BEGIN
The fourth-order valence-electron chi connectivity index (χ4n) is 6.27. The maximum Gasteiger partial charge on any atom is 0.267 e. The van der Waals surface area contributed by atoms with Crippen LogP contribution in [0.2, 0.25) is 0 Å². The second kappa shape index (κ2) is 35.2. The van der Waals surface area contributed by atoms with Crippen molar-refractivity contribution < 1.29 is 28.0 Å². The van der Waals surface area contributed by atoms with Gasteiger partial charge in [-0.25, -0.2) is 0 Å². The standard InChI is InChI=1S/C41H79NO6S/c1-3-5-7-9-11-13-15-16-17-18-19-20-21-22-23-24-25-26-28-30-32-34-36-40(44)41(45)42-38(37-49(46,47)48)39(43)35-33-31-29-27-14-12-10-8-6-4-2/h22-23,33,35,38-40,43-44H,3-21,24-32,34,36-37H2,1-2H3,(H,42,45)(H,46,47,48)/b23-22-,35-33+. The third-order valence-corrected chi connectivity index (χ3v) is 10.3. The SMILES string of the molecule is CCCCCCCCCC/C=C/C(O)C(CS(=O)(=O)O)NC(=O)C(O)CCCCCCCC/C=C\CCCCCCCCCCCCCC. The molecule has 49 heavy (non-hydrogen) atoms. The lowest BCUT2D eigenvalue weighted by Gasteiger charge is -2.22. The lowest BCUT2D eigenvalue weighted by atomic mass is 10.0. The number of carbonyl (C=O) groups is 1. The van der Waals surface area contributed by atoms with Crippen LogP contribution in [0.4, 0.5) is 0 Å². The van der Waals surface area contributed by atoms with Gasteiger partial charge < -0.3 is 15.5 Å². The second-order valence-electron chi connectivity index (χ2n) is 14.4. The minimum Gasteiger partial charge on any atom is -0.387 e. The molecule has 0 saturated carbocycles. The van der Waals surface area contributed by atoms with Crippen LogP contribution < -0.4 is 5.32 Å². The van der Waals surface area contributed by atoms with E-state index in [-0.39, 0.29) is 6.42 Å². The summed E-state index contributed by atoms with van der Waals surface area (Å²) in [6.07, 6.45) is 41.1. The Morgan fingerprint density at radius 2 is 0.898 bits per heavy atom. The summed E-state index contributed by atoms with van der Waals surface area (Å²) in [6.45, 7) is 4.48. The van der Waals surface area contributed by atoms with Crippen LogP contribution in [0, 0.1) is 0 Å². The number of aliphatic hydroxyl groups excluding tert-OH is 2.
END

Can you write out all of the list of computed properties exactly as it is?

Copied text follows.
The fourth-order valence-electron chi connectivity index (χ4n) is 6.27. The maximum Gasteiger partial charge on any atom is 0.267 e. The van der Waals surface area contributed by atoms with Crippen LogP contribution in [0.2, 0.25) is 0 Å². The second kappa shape index (κ2) is 35.2. The van der Waals surface area contributed by atoms with Crippen molar-refractivity contribution < 1.29 is 28.0 Å². The van der Waals surface area contributed by atoms with Gasteiger partial charge in [-0.25, -0.2) is 0 Å². The standard InChI is InChI=1S/C41H79NO6S/c1-3-5-7-9-11-13-15-16-17-18-19-20-21-22-23-24-25-26-28-30-32-34-36-40(44)41(45)42-38(37-49(46,47)48)39(43)35-33-31-29-27-14-12-10-8-6-4-2/h22-23,33,35,38-40,43-44H,3-21,24-32,34,36-37H2,1-2H3,(H,42,45)(H,46,47,48)/b23-22-,35-33+. The third-order valence-corrected chi connectivity index (χ3v) is 10.3. The SMILES string of the molecule is CCCCCCCCCC/C=C/C(O)C(CS(=O)(=O)O)NC(=O)C(O)CCCCCCCC/C=C\CCCCCCCCCCCCCC. The molecule has 49 heavy (non-hydrogen) atoms. The lowest BCUT2D eigenvalue weighted by Gasteiger charge is -2.22. The lowest BCUT2D eigenvalue weighted by atomic mass is 10.0. The number of carbonyl (C=O) groups is 1. The van der Waals surface area contributed by atoms with Crippen LogP contribution in [0.4, 0.5) is 0 Å². The van der Waals surface area contributed by atoms with Gasteiger partial charge < -0.3 is 15.5 Å². The second-order valence-electron chi connectivity index (χ2n) is 14.4. The minimum Gasteiger partial charge on any atom is -0.387 e. The molecule has 0 saturated carbocycles. The van der Waals surface area contributed by atoms with Crippen LogP contribution < -0.4 is 5.32 Å². The van der Waals surface area contributed by atoms with E-state index in [-0.39, 0.29) is 6.42 Å². The summed E-state index contributed by atoms with van der Waals surface area (Å²) in [6.07, 6.45) is 41.1. The Morgan fingerprint density at radius 2 is 0.898 bits per heavy atom. The summed E-state index contributed by atoms with van der Waals surface area (Å²) in [6.45, 7) is 4.48. The van der Waals surface area contributed by atoms with Crippen LogP contribution in [0, 0.1) is 0 Å². The number of aliphatic hydroxyl groups excluding tert-OH is 2.